Medical errors are rare and preventable. The American Academy of Orthopaedic Surgeons (AAOS) is committed to ensuring patient safety and to decreasing medical errors. Good communication is vital to the physician-patient relationship. Patients need to know about simple but effective ways to ensure that medical errors don't occur.
Good communication is the cornerstone of the physician-patient relationship. Open, honest communication builds trust and promotes healing. It favorably impacts patient behavior, health outcomes, and patient satisfaction.
Patients are more satisfied when they are well informed about treatment options, the course of care, expected outcomes and possible complications. The more a patient knows, the better they are able to face the challenges and changes of joint replacement and other orthopaedic surgeries.
Some tips for patients facing orthopaedic surgery:
- Make sure your doctor gives you information and education about your diagnosis, treatment alternatives and the course of care, especially expectations for surgical outcomes. Discuss risks of surgery and possible complications.
- Don't ever hesitate to ask questions, voice concerns or speak up when you do not understand.
- Always be honest and complete when you talk with your doctor. Share your point of view and don't hold back information.
Patients need to know simple but effective ways to ensure that surgical errors are eliminated. One method for eliminating incidents of wrong-site surgery calls for patients to watch and confirm as the operating surgeon's initials are signed with a permanent marking pen on the site requiring the operation. The surgeon then operates through or adjacent to the initials. Spinal surgery done at the wrong level can be prevented with an intraoperative X-ray that marks the exact vertebral level (site) of surgery.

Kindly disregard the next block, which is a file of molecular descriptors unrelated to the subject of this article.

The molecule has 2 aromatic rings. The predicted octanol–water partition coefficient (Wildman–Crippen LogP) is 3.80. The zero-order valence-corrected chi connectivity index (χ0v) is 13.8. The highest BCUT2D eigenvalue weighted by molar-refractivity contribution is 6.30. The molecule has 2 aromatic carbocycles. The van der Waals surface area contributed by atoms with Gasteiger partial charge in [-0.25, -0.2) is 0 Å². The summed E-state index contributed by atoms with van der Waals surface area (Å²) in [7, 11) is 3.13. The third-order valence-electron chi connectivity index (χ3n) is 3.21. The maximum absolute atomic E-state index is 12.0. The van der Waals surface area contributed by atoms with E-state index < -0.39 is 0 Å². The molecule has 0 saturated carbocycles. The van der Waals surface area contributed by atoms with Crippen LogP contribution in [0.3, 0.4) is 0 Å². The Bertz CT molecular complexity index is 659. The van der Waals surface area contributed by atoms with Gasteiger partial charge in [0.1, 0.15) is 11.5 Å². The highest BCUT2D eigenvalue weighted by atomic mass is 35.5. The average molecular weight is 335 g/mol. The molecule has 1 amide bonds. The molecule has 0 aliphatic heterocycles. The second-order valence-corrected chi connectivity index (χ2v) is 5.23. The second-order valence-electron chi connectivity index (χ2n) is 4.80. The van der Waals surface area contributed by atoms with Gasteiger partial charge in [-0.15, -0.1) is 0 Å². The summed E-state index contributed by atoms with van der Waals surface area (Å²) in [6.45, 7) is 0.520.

The AAOS developed this "sign your site" initiative to prevent errors from occurring in the operating room, including surgery on the wrong site. Wrong site surgery is preventable when an awake and alert pre-operative patient and the surgeon mark the operative site immediately prior to surgery. If this simple routine can prevent just one mistake-it's a step worth taking.
AAOS encourages constructive partnerships between the federal government, hospitals, physicians and other medical providers and personnel to initiate policies that can effectively decrease medical errors. A unified effort among surgeons, hospitals and other health care providers to initiate pre-operative and other institutional regulations can effectively eliminate wrong-site surgery in the United States. AAOS also encourages other surgical and health care provider groups to join the effort, suggesting that operating room nurses and technicians, anesthesiologists, residents and other preoperative allied health personnel should also be involved.
To learn more about ways of partnering with your physician to maximize your surgical outcome, visit the Website of the American Academy of Orthopaedic Surgeons (http://www.aaos.org). Available resources include:
Your Orthopaedic Connection patient education articles
The American Academy of Orthopaedic Surgeons
6300 N. River Road
Rosemont, IL 60018